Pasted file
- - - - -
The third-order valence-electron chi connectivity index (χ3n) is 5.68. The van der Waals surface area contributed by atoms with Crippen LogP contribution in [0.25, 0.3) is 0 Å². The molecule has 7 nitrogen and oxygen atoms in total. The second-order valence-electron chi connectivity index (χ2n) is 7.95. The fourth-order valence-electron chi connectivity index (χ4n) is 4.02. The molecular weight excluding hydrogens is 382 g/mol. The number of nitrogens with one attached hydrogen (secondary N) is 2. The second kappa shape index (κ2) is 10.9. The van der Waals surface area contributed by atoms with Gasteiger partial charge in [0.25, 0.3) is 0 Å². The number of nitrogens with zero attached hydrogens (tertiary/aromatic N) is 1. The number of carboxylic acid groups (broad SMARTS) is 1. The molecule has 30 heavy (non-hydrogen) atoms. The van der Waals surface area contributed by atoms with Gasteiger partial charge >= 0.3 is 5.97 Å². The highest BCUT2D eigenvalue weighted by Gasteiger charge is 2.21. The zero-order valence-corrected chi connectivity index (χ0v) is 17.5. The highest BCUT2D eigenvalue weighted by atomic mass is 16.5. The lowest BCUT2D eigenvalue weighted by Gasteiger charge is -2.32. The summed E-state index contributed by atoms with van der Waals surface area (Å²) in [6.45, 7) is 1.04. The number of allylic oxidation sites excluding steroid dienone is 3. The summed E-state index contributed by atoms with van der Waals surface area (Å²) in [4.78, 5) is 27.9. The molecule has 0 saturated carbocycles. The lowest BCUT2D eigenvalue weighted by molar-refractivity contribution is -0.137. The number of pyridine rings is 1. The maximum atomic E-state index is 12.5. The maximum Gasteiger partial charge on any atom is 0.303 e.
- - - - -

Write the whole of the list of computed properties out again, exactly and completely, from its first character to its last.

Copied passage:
The third-order valence-electron chi connectivity index (χ3n) is 5.68. The van der Waals surface area contributed by atoms with Crippen LogP contribution in [0.25, 0.3) is 0 Å². The molecule has 7 nitrogen and oxygen atoms in total. The second-order valence-electron chi connectivity index (χ2n) is 7.95. The fourth-order valence-electron chi connectivity index (χ4n) is 4.02. The molecular weight excluding hydrogens is 382 g/mol. The number of nitrogens with one attached hydrogen (secondary N) is 2. The second kappa shape index (κ2) is 10.9. The van der Waals surface area contributed by atoms with Gasteiger partial charge in [0.25, 0.3) is 0 Å². The number of nitrogens with zero attached hydrogens (tertiary/aromatic N) is 1. The number of carboxylic acid groups (broad SMARTS) is 1. The molecule has 30 heavy (non-hydrogen) atoms. The van der Waals surface area contributed by atoms with Gasteiger partial charge >= 0.3 is 5.97 Å². The highest BCUT2D eigenvalue weighted by Gasteiger charge is 2.21. The zero-order valence-corrected chi connectivity index (χ0v) is 17.5. The highest BCUT2D eigenvalue weighted by atomic mass is 16.5. The lowest BCUT2D eigenvalue weighted by Gasteiger charge is -2.32. The summed E-state index contributed by atoms with van der Waals surface area (Å²) in [6.45, 7) is 1.04. The number of allylic oxidation sites excluding steroid dienone is 3. The summed E-state index contributed by atoms with van der Waals surface area (Å²) in [4.78, 5) is 27.9. The molecule has 0 saturated carbocycles. The lowest BCUT2D eigenvalue weighted by molar-refractivity contribution is -0.137. The number of pyridine rings is 1. The maximum atomic E-state index is 12.5. The maximum Gasteiger partial charge on any atom is 0.303 e.